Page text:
Sunday, 15 October 2017

A holiday in the outback

I have just returned from an incredible holiday with my family in the very remote outback of Western Australia (WA). There is not a lot of sewing or fashion to discuss here as I took my oldest clothes. That red dirt gets into everything and doesn't come out!

WA is huge, about a third of the size of the United States or covering several European countries, and I have only travelled a very small part of it, despite living here most of my life. It was time to change that and explore this amazing state.

We hired a big 4WD Land Cruiser built for the outback, complete with rooftop tent and built-in fridge. The route took us north from Perth, camping overnight in Mt Magnet and Newman and arriving in Karijini National Park after 15 hours of driving.

The roads were very quiet apart from the road trains, which shook the car as we passed them.

I had expected the landscape to be very boring, but it was actually quite amazing and beautiful. There were hills and massive termite mounds and ever-changing vegetation and flowers, like this native Mulla Mulla.

Karijini itself is spectacular. The landscape is peppered with massive gorges, formed over millions of years. This was teen boy paradise and I almost stopped breathing a few times watching my sons scampering over terrifying precipices!

This is Dales Gorge. Apart from the lookout and maybe a railing further down (if you're lucky) there are no safety features in the gorges. You have to negotiate the steep paths, narrow ledges and cold water yourself. I loved it, but it is certainly not for everyone as you need to be pretty fit and very sure-footed.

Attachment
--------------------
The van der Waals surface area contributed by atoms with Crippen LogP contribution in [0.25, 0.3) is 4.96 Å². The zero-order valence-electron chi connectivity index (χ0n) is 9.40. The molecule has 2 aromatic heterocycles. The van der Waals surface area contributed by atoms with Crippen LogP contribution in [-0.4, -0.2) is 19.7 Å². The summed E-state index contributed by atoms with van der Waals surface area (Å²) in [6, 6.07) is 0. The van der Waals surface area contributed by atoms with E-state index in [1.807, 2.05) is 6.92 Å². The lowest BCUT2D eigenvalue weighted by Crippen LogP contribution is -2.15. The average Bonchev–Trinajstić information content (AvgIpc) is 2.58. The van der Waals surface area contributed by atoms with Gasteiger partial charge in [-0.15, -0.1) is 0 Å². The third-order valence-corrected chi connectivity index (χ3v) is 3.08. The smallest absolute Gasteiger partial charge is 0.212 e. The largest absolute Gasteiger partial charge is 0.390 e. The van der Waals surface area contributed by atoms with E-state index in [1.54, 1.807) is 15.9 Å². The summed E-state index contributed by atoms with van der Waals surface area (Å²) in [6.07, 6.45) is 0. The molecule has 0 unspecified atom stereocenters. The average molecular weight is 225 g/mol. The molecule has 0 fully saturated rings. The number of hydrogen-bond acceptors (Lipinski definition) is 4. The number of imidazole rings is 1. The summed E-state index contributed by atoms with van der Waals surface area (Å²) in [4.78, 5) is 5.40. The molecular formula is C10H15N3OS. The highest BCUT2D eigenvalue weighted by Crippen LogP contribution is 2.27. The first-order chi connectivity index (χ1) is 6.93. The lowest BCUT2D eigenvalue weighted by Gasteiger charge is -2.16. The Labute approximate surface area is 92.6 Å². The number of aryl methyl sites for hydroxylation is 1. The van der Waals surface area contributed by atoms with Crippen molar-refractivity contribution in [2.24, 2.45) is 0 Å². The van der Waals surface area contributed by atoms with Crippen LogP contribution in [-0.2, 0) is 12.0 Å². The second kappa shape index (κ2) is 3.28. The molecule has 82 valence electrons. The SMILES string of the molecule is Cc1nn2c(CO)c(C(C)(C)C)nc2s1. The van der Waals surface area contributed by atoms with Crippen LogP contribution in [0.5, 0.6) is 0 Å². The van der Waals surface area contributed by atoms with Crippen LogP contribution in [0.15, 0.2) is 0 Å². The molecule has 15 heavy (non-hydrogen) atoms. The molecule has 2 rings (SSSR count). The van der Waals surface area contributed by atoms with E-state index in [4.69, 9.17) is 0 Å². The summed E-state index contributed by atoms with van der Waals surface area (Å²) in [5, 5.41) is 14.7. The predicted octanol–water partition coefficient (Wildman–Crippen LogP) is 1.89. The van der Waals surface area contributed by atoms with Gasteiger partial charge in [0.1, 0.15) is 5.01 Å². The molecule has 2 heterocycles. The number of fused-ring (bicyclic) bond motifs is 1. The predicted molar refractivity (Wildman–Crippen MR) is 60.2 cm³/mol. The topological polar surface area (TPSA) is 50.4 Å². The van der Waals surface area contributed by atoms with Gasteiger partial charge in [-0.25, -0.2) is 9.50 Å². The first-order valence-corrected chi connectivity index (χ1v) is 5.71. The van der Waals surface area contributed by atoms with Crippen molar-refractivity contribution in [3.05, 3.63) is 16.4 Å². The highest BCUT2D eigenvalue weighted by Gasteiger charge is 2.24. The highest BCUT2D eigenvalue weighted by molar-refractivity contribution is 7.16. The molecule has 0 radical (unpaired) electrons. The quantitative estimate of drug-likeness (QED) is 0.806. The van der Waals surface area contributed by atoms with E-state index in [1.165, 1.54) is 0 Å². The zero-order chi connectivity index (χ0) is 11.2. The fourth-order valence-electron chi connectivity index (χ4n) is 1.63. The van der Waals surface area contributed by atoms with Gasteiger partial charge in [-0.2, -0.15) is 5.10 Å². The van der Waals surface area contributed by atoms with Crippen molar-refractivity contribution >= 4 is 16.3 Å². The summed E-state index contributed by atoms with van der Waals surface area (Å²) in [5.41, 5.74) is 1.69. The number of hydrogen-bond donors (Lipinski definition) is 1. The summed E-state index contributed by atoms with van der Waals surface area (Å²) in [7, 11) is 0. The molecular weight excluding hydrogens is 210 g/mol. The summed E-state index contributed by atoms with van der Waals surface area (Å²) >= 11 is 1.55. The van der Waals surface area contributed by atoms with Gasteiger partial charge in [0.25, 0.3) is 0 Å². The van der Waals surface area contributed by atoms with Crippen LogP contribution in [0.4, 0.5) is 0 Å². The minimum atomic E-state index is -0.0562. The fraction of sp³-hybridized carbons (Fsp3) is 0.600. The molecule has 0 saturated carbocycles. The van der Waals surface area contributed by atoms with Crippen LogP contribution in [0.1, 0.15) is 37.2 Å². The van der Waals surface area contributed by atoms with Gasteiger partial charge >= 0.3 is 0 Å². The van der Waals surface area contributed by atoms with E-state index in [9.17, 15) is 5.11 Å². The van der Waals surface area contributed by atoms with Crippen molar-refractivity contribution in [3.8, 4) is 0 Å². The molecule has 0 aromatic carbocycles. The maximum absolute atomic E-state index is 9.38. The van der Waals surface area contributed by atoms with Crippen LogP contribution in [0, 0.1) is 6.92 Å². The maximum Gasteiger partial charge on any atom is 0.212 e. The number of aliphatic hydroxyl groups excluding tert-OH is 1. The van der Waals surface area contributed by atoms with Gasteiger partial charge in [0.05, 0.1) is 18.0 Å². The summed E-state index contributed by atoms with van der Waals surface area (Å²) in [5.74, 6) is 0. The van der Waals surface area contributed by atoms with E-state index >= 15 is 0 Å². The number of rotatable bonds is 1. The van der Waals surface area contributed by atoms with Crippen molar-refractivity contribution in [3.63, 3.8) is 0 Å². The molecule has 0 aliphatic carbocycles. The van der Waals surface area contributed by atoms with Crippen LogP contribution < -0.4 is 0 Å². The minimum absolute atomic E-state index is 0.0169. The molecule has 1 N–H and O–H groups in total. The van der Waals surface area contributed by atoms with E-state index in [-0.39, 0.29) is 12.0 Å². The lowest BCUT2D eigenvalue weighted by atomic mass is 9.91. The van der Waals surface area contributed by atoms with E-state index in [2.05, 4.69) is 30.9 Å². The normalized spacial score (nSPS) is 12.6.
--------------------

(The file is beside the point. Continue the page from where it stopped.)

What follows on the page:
This is Circular Pool at Dales Gorge. Beautiful, but absolutely freezing, even on a hot day!

We stayed four days at the Karijini Eco Retreat campsite and visited six gorges in that time. This is Joffre Gorge, quite difficult terrain, but stunning.

The bottom of the gorges were quite flat, but there were parts where we had to cling to rocks to get through.

This natural amphitheatre was just amazing. The air was filled with the loud screeching of cockatoos, which were nesting in the rock walls. My 14 year old climbed the waterfall while we rested. He came back with his eyes shining, telling us how this was the most spectacular experience of his entire life. My husband was not surprised as he had just been thinking the same thing!

This is Hancock Gorge, another difficult one, but the rock ledges were a huge hit with the boys. I loved it too, but my husband had to turn back at the 'Spider Walk'

This is the Spider Walk:

We spent hours in each gorge, climbing, walking, swimming, picnicing and exploring.

Kalamina Gorge was much easier to negotiate and was very pretty:

After four days in Karijini, we drove west towards the coast for six hours along a hot, very remote stretch of road. I willed the car not to break down the whole way. You would not want to be stranded out there. We stopped for the night an hour outside Coral Bay at Bullara station, a working cattle station with a campsite.

This place was absolutely fantastic. Such a lovely, quirky campground made with tin and old equipment from the station's shearing days. Check out the showers and 'lava-trees':

They were all different. This one rained lovely hot water, heated by a fire. Bliss to finally wash off some of that red dirt.

The resident, tame, young kangaroos were a big hit. This one came up and nuzzled my hand.

After a lovely morning tea under the wide verandahs of the Bullara homestead, we continued to our next destination of Coral Bay. This small town has stunning white sand beaches and you can snorkel the amazing Ningaloo Reef right from the beach.